Question: I have seen a modern shaft-driven, chainless bicycle on line and it seems to make a lot of sense. It seems to make most sense for townies and commuters that want to ride without protecting their pant legs or for mountain bike riders and cops who ride on rough terrain and cannot afford to have the chain slip off. What are your thoughts?
Hey BikeCyclingReviews follower, The problem with Shaft-Driven bikes has always been the weight of the shaft and the gearing at both ends, for the shaft to be strong enough to handle all the torque that the rider puts into his pedaling it has to be very strong, so it would usually have to be made of quite thick metal. You are also limited to the amount of gears, as they have to use a hub gear which, at the moment, limits the gears to eight.
Looking at the information form one of the shaft driven bike companies, they list the differences as with a shaft drive you get fast and seamless gear changes as opposed to delayed and inconsistent changes from the chain drive. Maintenance is low for the shaft drive, but its high maintenance with the chain. Higher ground clearance with the shaft drive and easy handling and transport as there is no oil and grease. Efficiency, they claim, is also much higher, depending on how well the chain system has been looked after.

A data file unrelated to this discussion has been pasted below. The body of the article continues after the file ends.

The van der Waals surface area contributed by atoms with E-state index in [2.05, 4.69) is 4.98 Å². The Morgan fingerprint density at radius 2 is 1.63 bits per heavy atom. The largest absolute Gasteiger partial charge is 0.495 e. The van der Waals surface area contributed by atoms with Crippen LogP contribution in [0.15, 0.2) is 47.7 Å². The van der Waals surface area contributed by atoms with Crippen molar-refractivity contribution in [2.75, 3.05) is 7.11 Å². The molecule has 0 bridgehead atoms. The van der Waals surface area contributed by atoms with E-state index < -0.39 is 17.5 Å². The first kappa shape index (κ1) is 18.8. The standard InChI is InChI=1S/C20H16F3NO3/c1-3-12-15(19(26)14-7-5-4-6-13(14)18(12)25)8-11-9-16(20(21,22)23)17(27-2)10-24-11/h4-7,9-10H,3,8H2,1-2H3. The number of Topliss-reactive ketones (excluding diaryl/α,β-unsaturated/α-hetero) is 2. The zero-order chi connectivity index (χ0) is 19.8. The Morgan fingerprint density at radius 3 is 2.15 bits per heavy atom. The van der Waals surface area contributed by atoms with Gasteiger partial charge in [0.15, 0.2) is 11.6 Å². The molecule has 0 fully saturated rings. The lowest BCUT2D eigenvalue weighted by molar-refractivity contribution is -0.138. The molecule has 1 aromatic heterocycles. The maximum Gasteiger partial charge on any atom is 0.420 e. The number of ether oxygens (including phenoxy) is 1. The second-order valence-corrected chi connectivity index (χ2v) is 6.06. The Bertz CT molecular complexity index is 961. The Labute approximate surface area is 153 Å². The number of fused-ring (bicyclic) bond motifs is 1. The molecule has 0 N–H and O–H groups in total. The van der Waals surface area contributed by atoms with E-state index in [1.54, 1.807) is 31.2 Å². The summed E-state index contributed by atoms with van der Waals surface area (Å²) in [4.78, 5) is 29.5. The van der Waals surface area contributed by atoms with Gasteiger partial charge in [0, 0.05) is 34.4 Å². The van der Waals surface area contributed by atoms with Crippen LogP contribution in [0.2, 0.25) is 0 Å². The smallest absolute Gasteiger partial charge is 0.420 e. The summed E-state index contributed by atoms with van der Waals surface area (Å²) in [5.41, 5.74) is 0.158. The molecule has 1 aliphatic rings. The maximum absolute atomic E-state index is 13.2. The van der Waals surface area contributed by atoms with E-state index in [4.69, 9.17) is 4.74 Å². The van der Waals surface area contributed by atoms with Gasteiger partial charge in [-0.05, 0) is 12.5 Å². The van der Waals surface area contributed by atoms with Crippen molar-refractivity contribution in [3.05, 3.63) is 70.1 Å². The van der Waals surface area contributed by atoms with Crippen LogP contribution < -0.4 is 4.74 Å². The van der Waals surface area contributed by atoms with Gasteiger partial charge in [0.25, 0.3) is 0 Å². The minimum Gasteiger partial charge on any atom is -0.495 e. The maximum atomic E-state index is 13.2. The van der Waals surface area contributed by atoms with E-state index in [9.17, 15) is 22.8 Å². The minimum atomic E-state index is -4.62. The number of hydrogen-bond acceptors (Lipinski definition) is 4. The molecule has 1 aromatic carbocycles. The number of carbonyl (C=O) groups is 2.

The chain and derailleur gives you the weight saving and the option of up to 30 gears. OK, so you can catch your trousers in the chain, the chain can come off, the chain can jump off the sprockets, the chain is oily and needs maintaining, but you need to add up the pro’s and con’s to see if you would make a big jump to change to a shaft-driven bike.
On paper the shaft-drive system looks great, but personally I wouldn’t do it. Maybe for commuting in areas of bad weather then it would be great, but I would prefer to have more gears and the lighter weight. There you have it, make your choice?
If you want to get more details about Shaft Drive-Hub Bikes, simply follow the next link…